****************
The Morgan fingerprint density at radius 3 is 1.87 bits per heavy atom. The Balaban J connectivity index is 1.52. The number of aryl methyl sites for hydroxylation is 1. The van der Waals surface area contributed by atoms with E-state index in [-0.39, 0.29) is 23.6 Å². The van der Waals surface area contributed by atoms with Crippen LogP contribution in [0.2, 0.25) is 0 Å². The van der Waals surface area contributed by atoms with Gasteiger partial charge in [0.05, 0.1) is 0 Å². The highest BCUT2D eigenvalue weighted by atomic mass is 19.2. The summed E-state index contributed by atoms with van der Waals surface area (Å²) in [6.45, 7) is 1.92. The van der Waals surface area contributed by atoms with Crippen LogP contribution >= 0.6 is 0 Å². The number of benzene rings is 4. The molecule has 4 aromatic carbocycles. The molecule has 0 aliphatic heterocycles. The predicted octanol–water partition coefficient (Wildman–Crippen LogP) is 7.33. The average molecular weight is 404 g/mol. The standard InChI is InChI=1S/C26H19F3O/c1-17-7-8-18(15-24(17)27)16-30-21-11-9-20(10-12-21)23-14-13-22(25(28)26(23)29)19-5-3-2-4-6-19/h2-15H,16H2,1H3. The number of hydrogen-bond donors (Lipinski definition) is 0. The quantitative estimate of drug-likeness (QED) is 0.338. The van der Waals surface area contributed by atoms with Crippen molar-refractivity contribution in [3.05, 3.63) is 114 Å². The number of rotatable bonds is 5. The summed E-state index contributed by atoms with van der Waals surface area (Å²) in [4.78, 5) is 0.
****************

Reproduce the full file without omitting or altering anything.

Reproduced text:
The Morgan fingerprint density at radius 3 is 1.87 bits per heavy atom. The Balaban J connectivity index is 1.52. The number of aryl methyl sites for hydroxylation is 1. The van der Waals surface area contributed by atoms with E-state index in [-0.39, 0.29) is 23.6 Å². The van der Waals surface area contributed by atoms with Crippen LogP contribution in [0.2, 0.25) is 0 Å². The van der Waals surface area contributed by atoms with Gasteiger partial charge in [0.05, 0.1) is 0 Å². The highest BCUT2D eigenvalue weighted by atomic mass is 19.2. The summed E-state index contributed by atoms with van der Waals surface area (Å²) in [6.45, 7) is 1.92. The van der Waals surface area contributed by atoms with Crippen LogP contribution >= 0.6 is 0 Å². The number of benzene rings is 4. The molecule has 4 aromatic carbocycles. The molecule has 0 aliphatic heterocycles. The predicted octanol–water partition coefficient (Wildman–Crippen LogP) is 7.33. The average molecular weight is 404 g/mol. The standard InChI is InChI=1S/C26H19F3O/c1-17-7-8-18(15-24(17)27)16-30-21-11-9-20(10-12-21)23-14-13-22(25(28)26(23)29)19-5-3-2-4-6-19/h2-15H,16H2,1H3. The number of hydrogen-bond donors (Lipinski definition) is 0. The quantitative estimate of drug-likeness (QED) is 0.338. The van der Waals surface area contributed by atoms with Crippen molar-refractivity contribution in [3.05, 3.63) is 114 Å². The number of rotatable bonds is 5. The summed E-state index contributed by atoms with van der Waals surface area (Å²) in [4.78, 5) is 0.